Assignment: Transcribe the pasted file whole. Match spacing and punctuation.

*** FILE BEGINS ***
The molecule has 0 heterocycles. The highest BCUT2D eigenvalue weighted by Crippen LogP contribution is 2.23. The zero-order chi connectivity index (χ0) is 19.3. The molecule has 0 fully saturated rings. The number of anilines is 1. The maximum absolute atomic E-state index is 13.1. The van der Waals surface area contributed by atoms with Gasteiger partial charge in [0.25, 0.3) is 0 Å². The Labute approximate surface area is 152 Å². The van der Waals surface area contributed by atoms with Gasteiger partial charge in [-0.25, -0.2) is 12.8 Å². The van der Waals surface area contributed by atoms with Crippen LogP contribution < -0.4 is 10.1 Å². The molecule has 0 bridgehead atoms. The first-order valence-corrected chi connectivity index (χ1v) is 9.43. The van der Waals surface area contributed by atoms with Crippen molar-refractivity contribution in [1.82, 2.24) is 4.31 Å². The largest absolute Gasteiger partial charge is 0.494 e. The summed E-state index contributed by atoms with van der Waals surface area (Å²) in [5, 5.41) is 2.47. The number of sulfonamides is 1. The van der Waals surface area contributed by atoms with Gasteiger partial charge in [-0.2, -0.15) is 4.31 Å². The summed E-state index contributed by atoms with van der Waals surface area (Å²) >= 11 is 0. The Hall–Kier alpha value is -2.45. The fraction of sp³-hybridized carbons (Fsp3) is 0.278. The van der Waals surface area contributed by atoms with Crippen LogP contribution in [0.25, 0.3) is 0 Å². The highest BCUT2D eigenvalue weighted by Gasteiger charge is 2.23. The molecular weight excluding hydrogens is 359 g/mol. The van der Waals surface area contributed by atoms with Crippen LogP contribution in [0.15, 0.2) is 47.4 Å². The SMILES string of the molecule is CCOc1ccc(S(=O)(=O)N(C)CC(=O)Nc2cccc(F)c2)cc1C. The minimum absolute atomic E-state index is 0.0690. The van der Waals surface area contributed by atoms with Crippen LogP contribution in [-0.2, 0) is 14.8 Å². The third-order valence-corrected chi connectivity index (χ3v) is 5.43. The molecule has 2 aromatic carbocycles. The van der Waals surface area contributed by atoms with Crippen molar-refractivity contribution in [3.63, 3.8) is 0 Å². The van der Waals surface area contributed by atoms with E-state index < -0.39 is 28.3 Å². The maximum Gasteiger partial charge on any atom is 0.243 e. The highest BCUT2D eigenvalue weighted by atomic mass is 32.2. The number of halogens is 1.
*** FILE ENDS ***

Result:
The molecule has 0 heterocycles. The highest BCUT2D eigenvalue weighted by Crippen LogP contribution is 2.23. The zero-order chi connectivity index (χ0) is 19.3. The molecule has 0 fully saturated rings. The number of anilines is 1. The maximum absolute atomic E-state index is 13.1. The van der Waals surface area contributed by atoms with Gasteiger partial charge in [0.25, 0.3) is 0 Å². The Labute approximate surface area is 152 Å². The van der Waals surface area contributed by atoms with Gasteiger partial charge in [-0.25, -0.2) is 12.8 Å². The van der Waals surface area contributed by atoms with Crippen LogP contribution < -0.4 is 10.1 Å². The molecule has 0 bridgehead atoms. The first-order valence-corrected chi connectivity index (χ1v) is 9.43. The van der Waals surface area contributed by atoms with Crippen molar-refractivity contribution in [1.82, 2.24) is 4.31 Å². The largest absolute Gasteiger partial charge is 0.494 e. The summed E-state index contributed by atoms with van der Waals surface area (Å²) in [5, 5.41) is 2.47. The number of sulfonamides is 1. The van der Waals surface area contributed by atoms with Gasteiger partial charge in [-0.2, -0.15) is 4.31 Å². The summed E-state index contributed by atoms with van der Waals surface area (Å²) >= 11 is 0. The Hall–Kier alpha value is -2.45. The fraction of sp³-hybridized carbons (Fsp3) is 0.278. The van der Waals surface area contributed by atoms with Crippen LogP contribution in [0.25, 0.3) is 0 Å². The highest BCUT2D eigenvalue weighted by Gasteiger charge is 2.23. The molecular weight excluding hydrogens is 359 g/mol. The van der Waals surface area contributed by atoms with Crippen LogP contribution in [0.15, 0.2) is 47.4 Å². The SMILES string of the molecule is CCOc1ccc(S(=O)(=O)N(C)CC(=O)Nc2cccc(F)c2)cc1C. The minimum absolute atomic E-state index is 0.0690. The van der Waals surface area contributed by atoms with Crippen LogP contribution in [-0.2, 0) is 14.8 Å². The third-order valence-corrected chi connectivity index (χ3v) is 5.43. The molecule has 2 aromatic carbocycles. The van der Waals surface area contributed by atoms with Crippen molar-refractivity contribution in [3.63, 3.8) is 0 Å². The van der Waals surface area contributed by atoms with E-state index < -0.39 is 28.3 Å². The maximum Gasteiger partial charge on any atom is 0.243 e. The highest BCUT2D eigenvalue weighted by atomic mass is 32.2. The number of halogens is 1.